- In this first part, you’ll learn how to set up TimescaleDB, Prometheus, and Grafana.
- In the second part, you’ll learn how to use your metrics data to answer questions about infrastructure performance.
- Includes a sample dataset, so you can run through without setting up a full monitoring harness 🎉.
(4) How to Clean (Normalize) Public Datasets: Public datasets can help us gain insight into our businesses, our users, and our world. If you’re new to time-series data analysis, open datasets give you a pretty rad training ground: datasets range from municipal and government data and weather almanacs to tweet sentiment during the Super Bowl or new video game popularity.
- But, combining public datasets or joining them with your own data often requires a series of steps to clean up (or “normalize”) the data.
- Fear not: this short how-to walks through 2 ways to normalize datasets so you can get to the best part: analyzing and using data to better understand your world.
The below examples use IoT and monitoring scenarios to demonstrate what time-series data analysis and visualization make possible – but there are many other applicable use cases, from geospatial analysis to using historical data to predict sales or market trends.
(1) Time-Series for Developers coding session recap (YouTube recording): For a primer on just what time-series data is and what makes time-series databases different, this recap blog and session recording breaks down the fundamentals, but keeps it light on theory. You’ll learn (a) what time-series data is in practical terms and (b) the types of questions you can ask and answer with it.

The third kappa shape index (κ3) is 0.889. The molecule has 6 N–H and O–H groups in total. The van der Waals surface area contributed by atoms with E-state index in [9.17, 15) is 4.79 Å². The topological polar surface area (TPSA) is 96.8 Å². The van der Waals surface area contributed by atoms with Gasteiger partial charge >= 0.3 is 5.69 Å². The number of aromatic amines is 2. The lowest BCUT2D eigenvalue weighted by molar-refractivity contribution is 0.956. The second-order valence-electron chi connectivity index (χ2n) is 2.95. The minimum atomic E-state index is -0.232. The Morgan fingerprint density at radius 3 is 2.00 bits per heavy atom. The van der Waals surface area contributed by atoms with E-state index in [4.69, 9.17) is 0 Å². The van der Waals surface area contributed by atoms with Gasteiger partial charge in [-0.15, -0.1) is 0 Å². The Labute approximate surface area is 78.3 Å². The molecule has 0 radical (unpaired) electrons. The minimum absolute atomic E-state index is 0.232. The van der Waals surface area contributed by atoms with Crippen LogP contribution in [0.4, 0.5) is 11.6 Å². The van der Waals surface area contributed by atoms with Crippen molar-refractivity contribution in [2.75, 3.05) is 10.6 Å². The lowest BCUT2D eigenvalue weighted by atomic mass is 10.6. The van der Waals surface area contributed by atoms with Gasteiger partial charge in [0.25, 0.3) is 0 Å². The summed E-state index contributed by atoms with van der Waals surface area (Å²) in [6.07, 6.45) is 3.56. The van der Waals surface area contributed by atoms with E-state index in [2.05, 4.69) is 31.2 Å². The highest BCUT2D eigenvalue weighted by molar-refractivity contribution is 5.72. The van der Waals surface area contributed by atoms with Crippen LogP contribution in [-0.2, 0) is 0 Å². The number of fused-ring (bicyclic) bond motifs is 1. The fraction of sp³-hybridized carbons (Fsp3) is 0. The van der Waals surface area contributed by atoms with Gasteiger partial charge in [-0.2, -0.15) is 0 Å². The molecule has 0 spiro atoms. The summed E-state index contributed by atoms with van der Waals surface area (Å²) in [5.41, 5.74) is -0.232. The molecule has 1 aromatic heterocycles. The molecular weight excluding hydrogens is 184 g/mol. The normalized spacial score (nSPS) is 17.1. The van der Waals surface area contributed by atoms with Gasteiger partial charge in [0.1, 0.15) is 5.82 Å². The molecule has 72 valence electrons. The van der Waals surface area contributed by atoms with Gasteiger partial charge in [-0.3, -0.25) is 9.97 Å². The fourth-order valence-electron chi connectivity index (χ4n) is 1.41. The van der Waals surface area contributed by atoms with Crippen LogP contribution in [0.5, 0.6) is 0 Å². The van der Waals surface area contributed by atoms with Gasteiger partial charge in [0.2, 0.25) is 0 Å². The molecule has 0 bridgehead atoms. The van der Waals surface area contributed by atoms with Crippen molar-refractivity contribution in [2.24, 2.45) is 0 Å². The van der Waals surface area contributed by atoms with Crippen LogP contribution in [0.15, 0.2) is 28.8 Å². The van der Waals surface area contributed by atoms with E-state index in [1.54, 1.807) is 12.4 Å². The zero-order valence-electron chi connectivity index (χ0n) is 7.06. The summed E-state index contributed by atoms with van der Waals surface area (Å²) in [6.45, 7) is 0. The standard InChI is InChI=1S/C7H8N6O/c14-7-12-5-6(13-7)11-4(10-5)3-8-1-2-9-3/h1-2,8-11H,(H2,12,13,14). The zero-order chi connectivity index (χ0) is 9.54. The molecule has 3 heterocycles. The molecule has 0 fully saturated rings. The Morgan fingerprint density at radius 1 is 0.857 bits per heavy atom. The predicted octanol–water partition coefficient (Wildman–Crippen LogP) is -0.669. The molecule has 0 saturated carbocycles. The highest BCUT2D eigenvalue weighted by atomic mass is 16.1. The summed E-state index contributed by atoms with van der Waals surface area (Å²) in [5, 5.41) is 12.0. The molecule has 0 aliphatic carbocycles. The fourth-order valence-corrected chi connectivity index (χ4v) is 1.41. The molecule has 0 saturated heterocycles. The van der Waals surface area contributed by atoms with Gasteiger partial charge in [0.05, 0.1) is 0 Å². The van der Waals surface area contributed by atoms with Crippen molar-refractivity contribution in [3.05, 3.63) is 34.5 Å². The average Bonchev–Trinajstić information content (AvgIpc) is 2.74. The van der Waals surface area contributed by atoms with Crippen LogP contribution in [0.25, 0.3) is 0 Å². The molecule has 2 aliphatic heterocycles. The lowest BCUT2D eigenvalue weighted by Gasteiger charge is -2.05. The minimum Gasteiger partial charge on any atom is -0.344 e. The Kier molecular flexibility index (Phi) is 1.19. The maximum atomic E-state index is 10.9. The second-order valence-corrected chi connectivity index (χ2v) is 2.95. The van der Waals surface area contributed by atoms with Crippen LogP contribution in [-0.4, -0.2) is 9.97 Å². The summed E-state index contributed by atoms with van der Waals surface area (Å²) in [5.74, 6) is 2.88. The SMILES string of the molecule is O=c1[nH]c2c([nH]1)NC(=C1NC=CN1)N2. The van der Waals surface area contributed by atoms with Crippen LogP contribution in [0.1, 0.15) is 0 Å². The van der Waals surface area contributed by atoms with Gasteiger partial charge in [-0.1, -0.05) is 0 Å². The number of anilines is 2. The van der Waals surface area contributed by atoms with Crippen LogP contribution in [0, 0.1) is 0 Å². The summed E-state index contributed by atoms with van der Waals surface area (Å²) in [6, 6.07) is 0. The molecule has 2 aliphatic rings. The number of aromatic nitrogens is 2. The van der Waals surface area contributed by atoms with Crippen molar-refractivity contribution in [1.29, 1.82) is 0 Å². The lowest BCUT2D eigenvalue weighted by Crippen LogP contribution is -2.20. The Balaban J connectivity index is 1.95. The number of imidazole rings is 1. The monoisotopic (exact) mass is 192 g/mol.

- To demo just how powerful time-series analysis can be, Avathar (my fantastic colleague) spends 15-20 mins walking through a mock scenario, where we’re “tasked” with analyzing NYC taxicab data to find ways to cut carbon emissions, suggest routes to travelers, and more.
- You can follow along with the tutorial and get the dataset here - it’s our “Hello, World!”-esqe example.
(2) How to Analyze Your Prometheus Data in SQL 3 Queries You Need to Know & How (and why) to use TimescaleDB as a long-term store for your Prometheus metrics: Our resident webinar and demo pro Avthar shows you how to set up a long-term store for Prometheus metrics (and why you should), write custom queries, and spin up Grafana dashboards.
- You'll set up aggregates to rollup hourly and daily summaries of your metrics, create automated downsampling rules to keep metrics around - without wasting disk space - and see 3 common monitoring queries that you can use and customize right away.